A Pair of Code Reds #1: Witchmaker, Witchmaker, Make Me a Witch

1969's Witchmaker is one of those great, but definitely not for everybody, little off-road horror movies.  I originally encountered it at an Exhumed Films screening in 2005 (lovingly sandwiched between Night Of the Bloody Apes and When the Screaming Stops), and was excited when Code Red gave it its official DVD debut in 2011.  It was even a bit of a special edition, so to my mind at least, it became a real Code Red staple title... One of those films the bigger labels weren't hip to even though it was better than a lot of stuff they were putting out.  And so it was only natural when, in 2017, Code Red revisited the title on blu as a "Ronin exclusive" (in quotes because that's what they called it, though you can also purchase it from sites like Diabolik and Grindhouse Video ūü§∑) with a brand new edition.
2011 Code Red DVD top; 2017 Code Red BD bottom.
The reason I say Witchmaker is not for everybody is that it's very 60s.  So, for one thing, the characters just look a bit silly, overdressed in this case for trekking out in the swamps of Louisiana.  It's not quite as bad as the lady in the short pastel dress, beehive and bright white go-go boots from It's Alive, but those are the sort of vibes you'll be getting.  It's also somewhat corny and very talky, with plenty of wooden acting from the days when doing multiple takes was a serious expense.  And while it's a fairly dark, serious horror film in some aspects, it's from the days before real gore effects, so the most gruesome moments were just depicted by pouring more red paint over clearly unbroken skin.  Guaranteed your kids will spend the whole time on their phones complaining your dumb old movie is boring and not scary.  And, you know, they're not objectively wrong.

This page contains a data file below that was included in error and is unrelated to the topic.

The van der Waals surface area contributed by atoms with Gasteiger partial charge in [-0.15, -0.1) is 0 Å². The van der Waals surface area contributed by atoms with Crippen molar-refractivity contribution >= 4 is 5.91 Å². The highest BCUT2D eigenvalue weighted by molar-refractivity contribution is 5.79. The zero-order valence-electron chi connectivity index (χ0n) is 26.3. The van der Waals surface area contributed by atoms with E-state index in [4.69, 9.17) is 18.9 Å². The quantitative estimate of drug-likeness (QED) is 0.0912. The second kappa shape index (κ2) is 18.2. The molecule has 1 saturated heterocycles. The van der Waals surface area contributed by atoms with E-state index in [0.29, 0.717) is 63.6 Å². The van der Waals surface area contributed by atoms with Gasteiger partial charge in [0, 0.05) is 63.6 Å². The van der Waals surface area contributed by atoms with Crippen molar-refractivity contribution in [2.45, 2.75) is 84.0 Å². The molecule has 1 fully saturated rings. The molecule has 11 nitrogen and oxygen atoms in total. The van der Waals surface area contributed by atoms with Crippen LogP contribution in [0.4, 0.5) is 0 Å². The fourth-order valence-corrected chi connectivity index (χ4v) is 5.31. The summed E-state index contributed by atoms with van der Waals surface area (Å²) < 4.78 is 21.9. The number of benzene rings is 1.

2011 Code Red DVD top; 2017 Code Red BD bottom.
But if you're open-minded, the pros outweigh the cons.  It's a fun little story about a professor and his students who travel deep into the swamps to study local legends about a series murders being the work of witchcraft.  Of course, they turn out to be right and in for far more than they bargained for.  Luther the Berserk is out there murdering nubile young women like there's no tomorrow (why they keep wandering off on their own into remote swampland is never questioned).  The stakes are raised when Luther learns that one of the pretty blonde co-eds is also a "sensitive" that the professor brought along to take his research to the next level.  Luther thinks she'd make an excellent addition to his coven, because, oh yeah, he's got a whole army of witches out there in the swamp with him.  And so it's war between modern man and ancient magicians, with both sides using every trick in the book.  Seances, mind control, shooting fire balls and a special garlic that allows the wearer to wander in and out of Luther's cave invisible to all witches.
2011 Code Red DVD top; 2017 Code Red BD bottom.